The New York Times included it in its Monday Briefing this week. Upworthy’s Evan Porter wrote about it three weeks ago. And finally, The Huffington Post was writing about the trend as early as last October, which was when I originally felt both validated and inexplicably joyful as I’ve been secretly doing it for years.
What is the shameful secret I’ve been hiding but am now bringing out into the light? Coloring. Yes, coloring. The kind you do in books with Crayolas, whether they be crayons, markers, or colored pencils. You can of course use other brands of coloring instruments, but Crayola is (probably) the most recognized brand of coloring tools.
I find myself coloring when I’m particularly stressed. As someone who can barely draw a decent stick figure, coloring books allow me to be creative without the frustration of having zero talent for drawing. Apparently, I’m not alone in this practice; each article I’ve linked to above has mentioned how coloring helps combat stress. Elena Santos, the author of The Huff Post piece, takes the health benefits of coloring one step further when she states, “The practice generates wellness, quietness and also stimulates brain areas related to motor skills, the senses and creativity.”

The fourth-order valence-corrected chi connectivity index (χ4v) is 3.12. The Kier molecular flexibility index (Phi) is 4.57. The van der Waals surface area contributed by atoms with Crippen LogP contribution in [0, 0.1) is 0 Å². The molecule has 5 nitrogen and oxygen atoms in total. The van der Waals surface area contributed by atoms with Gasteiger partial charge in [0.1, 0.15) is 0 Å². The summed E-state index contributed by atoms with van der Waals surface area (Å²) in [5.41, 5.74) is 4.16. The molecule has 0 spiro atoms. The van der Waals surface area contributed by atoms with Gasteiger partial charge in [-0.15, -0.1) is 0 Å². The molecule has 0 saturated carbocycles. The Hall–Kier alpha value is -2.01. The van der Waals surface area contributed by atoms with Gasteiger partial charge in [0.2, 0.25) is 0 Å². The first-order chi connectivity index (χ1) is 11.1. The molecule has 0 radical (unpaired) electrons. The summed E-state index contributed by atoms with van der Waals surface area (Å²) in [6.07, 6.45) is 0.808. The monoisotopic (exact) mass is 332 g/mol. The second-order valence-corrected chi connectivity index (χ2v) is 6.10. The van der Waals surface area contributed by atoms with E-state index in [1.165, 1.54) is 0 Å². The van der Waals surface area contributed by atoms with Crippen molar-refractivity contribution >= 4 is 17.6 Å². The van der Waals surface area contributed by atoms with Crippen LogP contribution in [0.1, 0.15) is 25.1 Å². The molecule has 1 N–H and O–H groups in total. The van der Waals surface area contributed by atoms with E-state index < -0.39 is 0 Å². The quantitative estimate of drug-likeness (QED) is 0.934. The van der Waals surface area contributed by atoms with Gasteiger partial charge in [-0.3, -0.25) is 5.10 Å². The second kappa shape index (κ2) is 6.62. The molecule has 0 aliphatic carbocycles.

There are dozens of sites that will allow you to print your own coloring pages, but there are just as many coloring books available through both Amazon and Barnes and Noble. So go ahead, grab a new box of crayons this weekend while you’re doing your back to school shopping, and spend an hour or two embracing your creative side while you work on your stress levels.
Happy Coloring! – Mo